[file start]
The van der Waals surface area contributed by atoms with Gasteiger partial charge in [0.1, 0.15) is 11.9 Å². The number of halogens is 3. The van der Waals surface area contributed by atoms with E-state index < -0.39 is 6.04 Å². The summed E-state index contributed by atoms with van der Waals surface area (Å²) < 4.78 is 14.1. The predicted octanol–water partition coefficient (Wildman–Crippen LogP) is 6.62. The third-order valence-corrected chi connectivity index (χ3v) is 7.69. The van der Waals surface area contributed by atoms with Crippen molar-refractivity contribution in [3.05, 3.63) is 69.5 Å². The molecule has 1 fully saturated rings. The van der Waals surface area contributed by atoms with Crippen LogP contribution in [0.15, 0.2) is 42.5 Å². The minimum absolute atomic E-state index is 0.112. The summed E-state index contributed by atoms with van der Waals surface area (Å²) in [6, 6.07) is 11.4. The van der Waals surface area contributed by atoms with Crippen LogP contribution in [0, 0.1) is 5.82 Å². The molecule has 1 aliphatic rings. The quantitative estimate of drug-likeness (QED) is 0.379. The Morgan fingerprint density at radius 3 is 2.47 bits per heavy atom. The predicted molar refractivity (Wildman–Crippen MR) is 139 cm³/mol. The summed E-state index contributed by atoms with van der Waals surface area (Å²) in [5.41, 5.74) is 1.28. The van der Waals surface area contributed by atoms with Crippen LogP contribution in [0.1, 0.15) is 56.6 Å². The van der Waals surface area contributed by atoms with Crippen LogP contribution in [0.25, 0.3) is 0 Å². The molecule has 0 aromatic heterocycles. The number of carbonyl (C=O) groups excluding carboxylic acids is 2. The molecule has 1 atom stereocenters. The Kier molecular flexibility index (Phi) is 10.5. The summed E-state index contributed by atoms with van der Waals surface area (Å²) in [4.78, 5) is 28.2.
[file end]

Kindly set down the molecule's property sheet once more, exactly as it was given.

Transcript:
The van der Waals surface area contributed by atoms with Gasteiger partial charge in [0.1, 0.15) is 11.9 Å². The number of halogens is 3. The van der Waals surface area contributed by atoms with E-state index < -0.39 is 6.04 Å². The summed E-state index contributed by atoms with van der Waals surface area (Å²) < 4.78 is 14.1. The predicted octanol–water partition coefficient (Wildman–Crippen LogP) is 6.62. The third-order valence-corrected chi connectivity index (χ3v) is 7.69. The van der Waals surface area contributed by atoms with Crippen molar-refractivity contribution in [3.05, 3.63) is 69.5 Å². The molecule has 1 fully saturated rings. The van der Waals surface area contributed by atoms with Crippen LogP contribution in [0.15, 0.2) is 42.5 Å². The minimum absolute atomic E-state index is 0.112. The summed E-state index contributed by atoms with van der Waals surface area (Å²) in [6, 6.07) is 11.4. The van der Waals surface area contributed by atoms with Crippen LogP contribution in [0, 0.1) is 5.82 Å². The molecule has 1 aliphatic rings. The quantitative estimate of drug-likeness (QED) is 0.379. The Morgan fingerprint density at radius 3 is 2.47 bits per heavy atom. The predicted molar refractivity (Wildman–Crippen MR) is 139 cm³/mol. The summed E-state index contributed by atoms with van der Waals surface area (Å²) in [5.41, 5.74) is 1.28. The van der Waals surface area contributed by atoms with Crippen LogP contribution in [0.1, 0.15) is 56.6 Å². The van der Waals surface area contributed by atoms with Crippen LogP contribution in [0.25, 0.3) is 0 Å². The molecule has 0 aromatic heterocycles. The number of carbonyl (C=O) groups excluding carboxylic acids is 2. The molecule has 1 atom stereocenters. The Kier molecular flexibility index (Phi) is 10.5. The summed E-state index contributed by atoms with van der Waals surface area (Å²) in [4.78, 5) is 28.2.